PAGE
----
Caracas, April 7, 2022 (OrinocoTribune.com)—The investment bank Credit Suisse, based in Switzerland, adjusted its projections on the growth of the Venezuelan economy and estimated that the national gross domestic product (GDP) will grow by 20% by the end of 2022, correcting the previous estimate of 4.5%.
“For 2023 we are also increasing our GDP growth forecast to 8% from a previous estimate of 3%,” read a part of the report. “These are not typos! If we are accurate, these might end up being among the strongest growth prints globally for these years.”
Similarly, it indicated that the increase in oil production, tied to a lifting of oil sanctions by the US government, contributes favorably to Venezuela’s economy.
Inflation will continue to slow down, added Credit Suisse, estimating that it will be at 70% for this year, thus modifying the previous forecast that was around 150%.
Credit Suisse sobre Venezuela😉
¡Gloria al bravo pueblo! pic.twitter.com/rGnbgcvTt5
— Rafael Correa (@MashiRafael) April 6, 2022
Former Ecuadorian President Rafael Correa was among the first to report the information with a post on his Twitter account on Wednesday, sharing a page of Credit Suisse’s report along with a note: “Credit Suisse regarding Venezuela. Gloria al Bravo Pueblo (“glory to the brave people,” a line from Venezuelan national anthem.”
Since March 9, 2015, when Democratic Party President Barack Obama signed Executive Order #13692, declaring Venezuela an “unusual and extraordinary threat to the national security and foreign policy of the United States,” Venezuela formally entered the growing list of illegally sanctioned countries. Prior to the executive order, the country was already being targeted by various unilateral coercive measures—euphemistically called sanctions—particularly in the military and oil sectors.
With the arrival of Republican President Donald Trump, the “sanctions” attack on Venezuela reached unprecedented levels, catapulting the country into the top five most-sanctioned countries, and in practical terms blockading the Venezuelan economy by boycotting any attempts by the national petroleum company, Petroleos de Venezuela (PDVSA), to fulfil its regular oil production and oil exporting operations. This caused a decrease of 99% in the national revenue of Venezuela in 2020, in comparison with the previous year.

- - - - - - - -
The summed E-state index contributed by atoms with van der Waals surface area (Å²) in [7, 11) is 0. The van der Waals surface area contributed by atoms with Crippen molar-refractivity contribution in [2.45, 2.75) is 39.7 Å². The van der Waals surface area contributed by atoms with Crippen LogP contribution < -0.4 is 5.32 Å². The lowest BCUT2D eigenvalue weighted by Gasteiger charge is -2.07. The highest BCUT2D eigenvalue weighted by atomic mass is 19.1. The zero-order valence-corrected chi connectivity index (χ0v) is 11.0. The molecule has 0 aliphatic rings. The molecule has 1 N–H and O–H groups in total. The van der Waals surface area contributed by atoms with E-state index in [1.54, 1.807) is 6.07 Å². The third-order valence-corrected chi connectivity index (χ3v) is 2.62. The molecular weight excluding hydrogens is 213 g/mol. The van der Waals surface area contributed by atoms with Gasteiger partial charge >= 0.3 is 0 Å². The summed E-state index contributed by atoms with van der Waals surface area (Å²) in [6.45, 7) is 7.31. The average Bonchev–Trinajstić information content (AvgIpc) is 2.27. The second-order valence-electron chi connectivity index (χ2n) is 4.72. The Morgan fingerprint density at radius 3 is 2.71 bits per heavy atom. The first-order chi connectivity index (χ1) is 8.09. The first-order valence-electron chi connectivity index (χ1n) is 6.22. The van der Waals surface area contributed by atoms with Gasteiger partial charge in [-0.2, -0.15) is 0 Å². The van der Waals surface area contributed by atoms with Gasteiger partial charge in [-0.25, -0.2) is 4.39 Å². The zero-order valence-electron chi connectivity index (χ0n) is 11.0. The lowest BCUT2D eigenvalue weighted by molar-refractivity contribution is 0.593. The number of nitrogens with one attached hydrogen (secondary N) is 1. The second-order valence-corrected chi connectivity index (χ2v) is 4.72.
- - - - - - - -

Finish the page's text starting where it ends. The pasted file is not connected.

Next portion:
Despite all these powerful external factors damaging the Venezuelan economy, President Nicolás Maduro’s administration and the Venezuelan Central Bank (BCV) launched, in August 2018, an economic program that achieved a GDP growth of 4% in 2021, and put an end to the hyperinflationary spiral last December, as Venezuela concluded 12 consecutive months registering monthly inflation below 50%. This week, the BCV reported a March monthly inflation of only 1.4% amid an international scenario marked by an inflationary epidemic caused by the economic repercussions of the COVID-19 pandemic upon the capitalist economic system—particularly in the “developed” countries of the North—now exacerbated by the Ukrainian conflict.
Featured image: Venezuelans doing lines for last minute Christmas shopping last December 2021 in the Sambil shopping center, Caracas. File photo.
Special for Orinoco Tribune by staff
orinocotribunehttps://orinocotribune.com/author/orinocotribune/February 1, 2023